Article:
Publishers and other vendors also benefit from usage statistics in that the knowledge gained will help them adjust their marketing mix. For example they can experiment with new pricing models, assess what are the most productive distribution channels, make informed product development decisions and generally benefit from improved market analysis (Shepherd, 2006).

What statistics should be collected?

The Higher Education Funding Council for England funded e-measures project, part of whose remit was to develop statistical and performance indicators for electronic resources, defined six types of electronic service:

  1. serials
  2. databases
  3. e-books
  4. digital documents
  5. visits to the library
  6. electronic enquiries.

Measures have been developed by COUNTER for the first three and the statistical reports required are outlined below. Guidance is given by SCONUL: see and particularly the related publication, SCONULguidance.doc.


COUNTER has produced a number of codes of practice on what usage information should be given, the latest being issued in March 2008 (in draft form). They are:

  • Journal Report 1: Number of Successful Full-Text Article Requests by Month and Journal. (This includes whether the article was downloaded in PDF or HTML.)
  • Journal Report 1a: Number of Successful Full-Text Article Requests from an Archive by Month and Journal
  • Journal Report 2: Turnaways (unsuccessful logins to an electronic service due to exceeding the simultaneous user limit allowed by the licence) by Month and Journal

JR1, the number of successful full-text article requests, has come to be seen as a standard measure, and JR1a, full-text articles by archive, is a 2008 innovation.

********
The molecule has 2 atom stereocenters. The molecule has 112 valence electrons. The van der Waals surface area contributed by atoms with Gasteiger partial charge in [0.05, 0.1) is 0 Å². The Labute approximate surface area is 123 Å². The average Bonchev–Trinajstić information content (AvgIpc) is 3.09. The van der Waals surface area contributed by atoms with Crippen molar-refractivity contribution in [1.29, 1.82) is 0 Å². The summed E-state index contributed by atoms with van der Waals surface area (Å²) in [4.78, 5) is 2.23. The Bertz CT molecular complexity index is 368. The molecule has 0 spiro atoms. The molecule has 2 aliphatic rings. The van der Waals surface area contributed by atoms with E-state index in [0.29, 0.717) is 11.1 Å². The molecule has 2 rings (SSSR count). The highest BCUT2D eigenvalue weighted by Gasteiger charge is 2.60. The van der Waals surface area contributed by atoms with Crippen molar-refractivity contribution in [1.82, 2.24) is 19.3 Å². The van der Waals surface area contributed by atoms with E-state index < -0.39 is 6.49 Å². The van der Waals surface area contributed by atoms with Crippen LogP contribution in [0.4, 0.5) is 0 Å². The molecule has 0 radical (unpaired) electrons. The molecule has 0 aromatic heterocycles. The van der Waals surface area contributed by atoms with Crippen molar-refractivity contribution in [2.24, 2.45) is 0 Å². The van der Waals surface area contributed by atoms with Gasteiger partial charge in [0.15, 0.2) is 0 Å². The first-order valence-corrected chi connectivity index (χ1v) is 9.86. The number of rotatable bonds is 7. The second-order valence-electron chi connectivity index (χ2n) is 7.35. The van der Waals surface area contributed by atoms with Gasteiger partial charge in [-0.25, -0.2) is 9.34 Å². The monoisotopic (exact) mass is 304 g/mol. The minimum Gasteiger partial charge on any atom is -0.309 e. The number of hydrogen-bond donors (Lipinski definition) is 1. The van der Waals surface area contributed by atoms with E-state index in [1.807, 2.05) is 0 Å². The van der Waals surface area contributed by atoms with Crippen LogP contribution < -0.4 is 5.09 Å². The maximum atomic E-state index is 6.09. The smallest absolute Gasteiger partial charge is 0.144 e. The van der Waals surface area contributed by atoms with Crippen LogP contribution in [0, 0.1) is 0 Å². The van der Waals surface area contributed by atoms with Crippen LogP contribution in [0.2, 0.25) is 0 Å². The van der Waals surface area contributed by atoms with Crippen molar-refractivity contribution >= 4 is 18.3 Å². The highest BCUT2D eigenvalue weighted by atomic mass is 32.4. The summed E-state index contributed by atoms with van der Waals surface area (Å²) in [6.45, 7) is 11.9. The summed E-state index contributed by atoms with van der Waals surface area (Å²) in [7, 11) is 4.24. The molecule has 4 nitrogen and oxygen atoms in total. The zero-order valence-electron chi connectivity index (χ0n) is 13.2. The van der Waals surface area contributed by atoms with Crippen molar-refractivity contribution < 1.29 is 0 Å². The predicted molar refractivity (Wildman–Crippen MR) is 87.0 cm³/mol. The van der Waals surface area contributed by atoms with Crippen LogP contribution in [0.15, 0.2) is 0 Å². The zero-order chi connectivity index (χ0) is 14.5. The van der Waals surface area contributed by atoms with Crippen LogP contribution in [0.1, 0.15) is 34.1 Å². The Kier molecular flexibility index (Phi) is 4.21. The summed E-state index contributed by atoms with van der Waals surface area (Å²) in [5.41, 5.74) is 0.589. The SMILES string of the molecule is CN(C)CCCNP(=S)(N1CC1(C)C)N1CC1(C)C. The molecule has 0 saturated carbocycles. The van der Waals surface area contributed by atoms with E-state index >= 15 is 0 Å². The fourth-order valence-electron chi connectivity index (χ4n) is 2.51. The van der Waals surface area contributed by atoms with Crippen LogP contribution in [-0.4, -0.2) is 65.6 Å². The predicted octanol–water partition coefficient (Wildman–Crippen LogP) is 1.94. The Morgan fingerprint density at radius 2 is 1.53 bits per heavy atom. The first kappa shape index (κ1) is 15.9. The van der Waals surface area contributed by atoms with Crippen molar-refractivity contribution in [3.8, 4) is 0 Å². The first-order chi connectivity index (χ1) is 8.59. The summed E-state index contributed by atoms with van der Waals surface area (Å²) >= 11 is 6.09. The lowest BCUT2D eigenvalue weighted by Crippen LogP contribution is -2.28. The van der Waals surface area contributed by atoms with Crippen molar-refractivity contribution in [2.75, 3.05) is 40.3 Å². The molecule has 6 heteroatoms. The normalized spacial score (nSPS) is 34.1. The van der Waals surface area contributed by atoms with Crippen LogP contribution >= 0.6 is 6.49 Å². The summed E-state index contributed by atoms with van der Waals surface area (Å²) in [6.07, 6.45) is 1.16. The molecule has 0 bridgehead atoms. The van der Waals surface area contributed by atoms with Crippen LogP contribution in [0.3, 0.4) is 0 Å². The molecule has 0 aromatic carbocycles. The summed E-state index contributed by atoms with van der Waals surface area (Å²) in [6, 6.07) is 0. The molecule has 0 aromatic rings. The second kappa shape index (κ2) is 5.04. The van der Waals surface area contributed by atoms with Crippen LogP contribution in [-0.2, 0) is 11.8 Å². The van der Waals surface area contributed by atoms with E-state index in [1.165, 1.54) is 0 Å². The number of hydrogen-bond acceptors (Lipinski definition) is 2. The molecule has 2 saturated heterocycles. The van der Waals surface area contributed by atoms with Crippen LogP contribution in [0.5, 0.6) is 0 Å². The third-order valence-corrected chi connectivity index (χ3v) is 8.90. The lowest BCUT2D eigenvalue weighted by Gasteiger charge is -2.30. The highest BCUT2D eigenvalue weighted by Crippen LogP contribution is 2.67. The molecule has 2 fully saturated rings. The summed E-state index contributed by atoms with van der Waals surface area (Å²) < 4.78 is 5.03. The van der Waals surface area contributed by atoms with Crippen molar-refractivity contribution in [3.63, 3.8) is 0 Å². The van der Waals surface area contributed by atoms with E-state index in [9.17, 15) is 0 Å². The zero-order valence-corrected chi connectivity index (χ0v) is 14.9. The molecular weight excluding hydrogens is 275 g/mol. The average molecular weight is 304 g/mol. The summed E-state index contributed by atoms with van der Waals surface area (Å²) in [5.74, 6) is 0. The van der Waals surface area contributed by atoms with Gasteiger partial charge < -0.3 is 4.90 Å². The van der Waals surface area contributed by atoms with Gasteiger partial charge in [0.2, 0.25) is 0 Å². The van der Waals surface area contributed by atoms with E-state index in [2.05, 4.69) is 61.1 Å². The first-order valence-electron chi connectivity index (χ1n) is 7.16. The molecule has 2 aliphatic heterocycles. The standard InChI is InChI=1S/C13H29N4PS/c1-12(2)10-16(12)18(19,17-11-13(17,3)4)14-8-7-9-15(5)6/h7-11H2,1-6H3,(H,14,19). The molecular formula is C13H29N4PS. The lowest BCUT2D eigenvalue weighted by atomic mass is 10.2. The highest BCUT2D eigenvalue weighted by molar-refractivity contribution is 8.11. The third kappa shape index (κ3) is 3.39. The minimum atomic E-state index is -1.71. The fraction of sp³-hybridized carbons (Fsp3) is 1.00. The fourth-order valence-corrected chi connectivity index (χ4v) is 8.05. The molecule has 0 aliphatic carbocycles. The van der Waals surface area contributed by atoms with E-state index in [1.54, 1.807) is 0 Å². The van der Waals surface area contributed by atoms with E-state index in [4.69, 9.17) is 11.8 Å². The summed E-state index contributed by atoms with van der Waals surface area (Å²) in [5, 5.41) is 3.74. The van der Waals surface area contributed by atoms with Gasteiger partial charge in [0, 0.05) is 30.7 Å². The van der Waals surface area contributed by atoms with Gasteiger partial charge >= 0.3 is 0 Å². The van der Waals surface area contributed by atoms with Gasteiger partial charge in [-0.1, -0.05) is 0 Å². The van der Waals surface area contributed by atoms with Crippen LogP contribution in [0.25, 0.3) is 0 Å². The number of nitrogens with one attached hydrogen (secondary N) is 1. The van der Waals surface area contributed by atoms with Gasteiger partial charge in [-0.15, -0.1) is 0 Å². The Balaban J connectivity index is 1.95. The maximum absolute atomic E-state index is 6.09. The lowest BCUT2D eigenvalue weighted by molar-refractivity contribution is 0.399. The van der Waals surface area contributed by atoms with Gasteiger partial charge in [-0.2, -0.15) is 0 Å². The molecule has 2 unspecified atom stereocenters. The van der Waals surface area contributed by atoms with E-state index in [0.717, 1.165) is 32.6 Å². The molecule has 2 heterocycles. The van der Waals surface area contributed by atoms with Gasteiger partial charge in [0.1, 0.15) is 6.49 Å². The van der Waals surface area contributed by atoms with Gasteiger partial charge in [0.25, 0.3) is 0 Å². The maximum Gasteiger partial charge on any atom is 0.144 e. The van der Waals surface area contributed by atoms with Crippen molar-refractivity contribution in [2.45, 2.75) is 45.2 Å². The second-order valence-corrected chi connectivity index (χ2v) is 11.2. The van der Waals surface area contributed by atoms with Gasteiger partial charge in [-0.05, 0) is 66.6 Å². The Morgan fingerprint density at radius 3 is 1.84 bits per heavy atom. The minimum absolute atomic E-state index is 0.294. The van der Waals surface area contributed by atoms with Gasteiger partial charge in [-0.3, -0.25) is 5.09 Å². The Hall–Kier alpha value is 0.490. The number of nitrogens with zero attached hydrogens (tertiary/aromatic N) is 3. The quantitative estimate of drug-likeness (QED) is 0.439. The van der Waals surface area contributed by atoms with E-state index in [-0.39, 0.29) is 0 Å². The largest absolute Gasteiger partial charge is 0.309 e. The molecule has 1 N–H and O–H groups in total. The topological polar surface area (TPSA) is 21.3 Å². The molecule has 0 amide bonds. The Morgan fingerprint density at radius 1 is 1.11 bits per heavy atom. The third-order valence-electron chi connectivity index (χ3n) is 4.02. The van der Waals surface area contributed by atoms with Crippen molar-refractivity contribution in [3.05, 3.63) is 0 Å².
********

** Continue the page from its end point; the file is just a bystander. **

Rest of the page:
E-metrics for journals have been around for a few years and are quite sophisticated and reliable. The problem lies in the amount of time these statistics take to compile, and difficulty in getting a complete picture, despite the greater degree of COUNTER compliance on the part of publishers (see part 3, "How to collect statistics, and where from"). Most libraries also use, in addition to databases from publishers, hosting services such as Ingenta, or gateways such as SwetsWise, which also produce e-metrics: some publishers include these statistics, others do not. Publishers themselves also frequently swap their titles around, which adds to the confusion.


The latest draft release of COUNTER standards was issued alongside those for journals, in March 2008. The reports required are:

  • Database Report 1: Total Searches and Sessions by Month and Database.
  • Database Report 2: Turnaways by Month and Database.
  • Database Report 3: Total Searches and Sessions by Month and Service.

Libraries are now required to report separately those searches which go through federated (simultaneous search of multiple search engines) and other automated search engines.

If the purchase has been through a consortium, then both aggregated and individual reports are required, for both journals and databases.

As there is less COUNTER compliance than with journals, statistics are generally inconsistent and therefore less reliable.


COUNTER published its code of practice for online books and reference works in 2006, and so far this has not been updated. One problem in collecting e-metrics for online books is the lack of a standard basic unit: although most books are divided up into sections, chapters etc., the division is not as uniform as the article is for the journal. For example, some publishers digitize the whole book, whereas others provide separate files of individual chapters. There are five separate usage reports (Shepherd, 2006):

  1. Book Report 1: number of successful title requests by month and title.
  2. Book Report 2: number of successful section requests by month and title.
  3. Book Report 3: number of turnaways by month and title.
  4. Book Report 4: total searches and sessions by month and title.
  5. Book Report 5: total searches and sessions by month and service.

As with databases, data are often incomplete, and an additional problem is lack of standard terminology, although COUNTER tries to use standard terms, such as chapter, section, and entry (for a reference work).